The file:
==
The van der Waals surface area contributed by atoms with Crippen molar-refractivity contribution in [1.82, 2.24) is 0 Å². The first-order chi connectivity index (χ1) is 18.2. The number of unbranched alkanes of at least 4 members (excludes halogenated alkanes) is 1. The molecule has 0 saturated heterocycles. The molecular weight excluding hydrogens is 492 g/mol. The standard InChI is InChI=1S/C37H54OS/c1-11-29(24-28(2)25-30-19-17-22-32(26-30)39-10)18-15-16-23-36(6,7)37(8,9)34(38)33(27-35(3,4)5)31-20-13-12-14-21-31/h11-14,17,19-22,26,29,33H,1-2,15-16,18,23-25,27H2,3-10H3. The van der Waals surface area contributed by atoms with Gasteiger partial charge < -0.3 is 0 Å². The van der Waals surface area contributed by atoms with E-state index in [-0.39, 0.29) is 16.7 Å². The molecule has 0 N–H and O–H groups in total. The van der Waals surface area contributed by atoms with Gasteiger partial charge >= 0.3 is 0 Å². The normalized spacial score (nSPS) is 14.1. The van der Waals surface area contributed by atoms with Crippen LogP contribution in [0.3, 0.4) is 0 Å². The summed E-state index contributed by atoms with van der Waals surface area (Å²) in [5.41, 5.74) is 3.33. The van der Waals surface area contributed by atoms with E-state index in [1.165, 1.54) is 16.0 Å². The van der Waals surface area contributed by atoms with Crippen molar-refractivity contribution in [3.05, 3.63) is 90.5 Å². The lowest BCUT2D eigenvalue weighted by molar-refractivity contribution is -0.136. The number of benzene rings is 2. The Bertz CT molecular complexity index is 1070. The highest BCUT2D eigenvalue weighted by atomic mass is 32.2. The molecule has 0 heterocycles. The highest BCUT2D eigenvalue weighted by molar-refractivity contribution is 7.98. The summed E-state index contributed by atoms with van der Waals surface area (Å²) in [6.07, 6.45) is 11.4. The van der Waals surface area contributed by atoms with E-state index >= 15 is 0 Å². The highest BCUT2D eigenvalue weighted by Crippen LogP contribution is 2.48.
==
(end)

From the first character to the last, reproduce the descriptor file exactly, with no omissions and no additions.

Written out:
The van der Waals surface area contributed by atoms with Crippen molar-refractivity contribution in [1.82, 2.24) is 0 Å². The first-order chi connectivity index (χ1) is 18.2. The number of unbranched alkanes of at least 4 members (excludes halogenated alkanes) is 1. The molecule has 0 saturated heterocycles. The molecular weight excluding hydrogens is 492 g/mol. The standard InChI is InChI=1S/C37H54OS/c1-11-29(24-28(2)25-30-19-17-22-32(26-30)39-10)18-15-16-23-36(6,7)37(8,9)34(38)33(27-35(3,4)5)31-20-13-12-14-21-31/h11-14,17,19-22,26,29,33H,1-2,15-16,18,23-25,27H2,3-10H3. The van der Waals surface area contributed by atoms with Gasteiger partial charge < -0.3 is 0 Å². The van der Waals surface area contributed by atoms with E-state index in [-0.39, 0.29) is 16.7 Å². The molecule has 0 N–H and O–H groups in total. The van der Waals surface area contributed by atoms with Gasteiger partial charge >= 0.3 is 0 Å². The normalized spacial score (nSPS) is 14.1. The van der Waals surface area contributed by atoms with Crippen LogP contribution in [0.3, 0.4) is 0 Å². The summed E-state index contributed by atoms with van der Waals surface area (Å²) in [5.41, 5.74) is 3.33. The van der Waals surface area contributed by atoms with E-state index in [1.165, 1.54) is 16.0 Å². The van der Waals surface area contributed by atoms with Crippen molar-refractivity contribution in [3.05, 3.63) is 90.5 Å². The lowest BCUT2D eigenvalue weighted by molar-refractivity contribution is -0.136. The number of benzene rings is 2. The Bertz CT molecular complexity index is 1070. The highest BCUT2D eigenvalue weighted by atomic mass is 32.2. The molecule has 0 heterocycles. The highest BCUT2D eigenvalue weighted by molar-refractivity contribution is 7.98. The summed E-state index contributed by atoms with van der Waals surface area (Å²) in [6.07, 6.45) is 11.4. The van der Waals surface area contributed by atoms with E-state index >= 15 is 0 Å². The highest BCUT2D eigenvalue weighted by Crippen LogP contribution is 2.48.